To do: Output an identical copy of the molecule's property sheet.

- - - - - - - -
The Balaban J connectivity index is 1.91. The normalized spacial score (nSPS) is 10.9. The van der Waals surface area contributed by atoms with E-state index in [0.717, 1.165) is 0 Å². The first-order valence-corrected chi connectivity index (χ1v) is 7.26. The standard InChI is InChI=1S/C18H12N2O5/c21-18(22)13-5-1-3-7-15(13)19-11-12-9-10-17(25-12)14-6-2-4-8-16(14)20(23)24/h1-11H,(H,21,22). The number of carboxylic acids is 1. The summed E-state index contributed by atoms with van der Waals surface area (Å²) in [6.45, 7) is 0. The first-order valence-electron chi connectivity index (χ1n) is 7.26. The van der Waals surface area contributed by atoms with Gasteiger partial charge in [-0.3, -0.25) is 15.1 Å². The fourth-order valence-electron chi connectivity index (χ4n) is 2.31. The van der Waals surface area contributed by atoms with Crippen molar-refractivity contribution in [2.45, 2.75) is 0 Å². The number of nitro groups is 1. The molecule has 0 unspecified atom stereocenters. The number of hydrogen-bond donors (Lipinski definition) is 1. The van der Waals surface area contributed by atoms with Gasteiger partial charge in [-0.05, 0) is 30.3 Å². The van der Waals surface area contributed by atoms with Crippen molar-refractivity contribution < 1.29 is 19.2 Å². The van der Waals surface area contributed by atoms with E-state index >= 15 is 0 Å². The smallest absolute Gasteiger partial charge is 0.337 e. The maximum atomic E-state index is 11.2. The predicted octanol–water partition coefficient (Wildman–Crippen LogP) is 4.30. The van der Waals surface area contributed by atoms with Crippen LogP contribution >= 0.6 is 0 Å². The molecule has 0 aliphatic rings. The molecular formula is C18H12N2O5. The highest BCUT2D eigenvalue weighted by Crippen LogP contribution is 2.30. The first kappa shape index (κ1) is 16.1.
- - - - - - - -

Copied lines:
The Balaban J connectivity index is 1.91. The normalized spacial score (nSPS) is 10.9. The van der Waals surface area contributed by atoms with E-state index in [0.717, 1.165) is 0 Å². The first-order valence-corrected chi connectivity index (χ1v) is 7.26. The standard InChI is InChI=1S/C18H12N2O5/c21-18(22)13-5-1-3-7-15(13)19-11-12-9-10-17(25-12)14-6-2-4-8-16(14)20(23)24/h1-11H,(H,21,22). The number of carboxylic acids is 1. The summed E-state index contributed by atoms with van der Waals surface area (Å²) in [6.45, 7) is 0. The first-order valence-electron chi connectivity index (χ1n) is 7.26. The van der Waals surface area contributed by atoms with Gasteiger partial charge in [-0.3, -0.25) is 15.1 Å². The fourth-order valence-electron chi connectivity index (χ4n) is 2.31. The van der Waals surface area contributed by atoms with Crippen molar-refractivity contribution in [2.45, 2.75) is 0 Å². The number of nitro groups is 1. The molecule has 0 unspecified atom stereocenters. The number of hydrogen-bond donors (Lipinski definition) is 1. The van der Waals surface area contributed by atoms with Gasteiger partial charge in [-0.05, 0) is 30.3 Å². The van der Waals surface area contributed by atoms with Crippen molar-refractivity contribution < 1.29 is 19.2 Å². The van der Waals surface area contributed by atoms with E-state index >= 15 is 0 Å². The smallest absolute Gasteiger partial charge is 0.337 e. The maximum atomic E-state index is 11.2. The predicted octanol–water partition coefficient (Wildman–Crippen LogP) is 4.30. The van der Waals surface area contributed by atoms with Crippen LogP contribution >= 0.6 is 0 Å². The molecule has 0 aliphatic rings. The molecular formula is C18H12N2O5. The highest BCUT2D eigenvalue weighted by Crippen LogP contribution is 2.30. The first kappa shape index (κ1) is 16.1.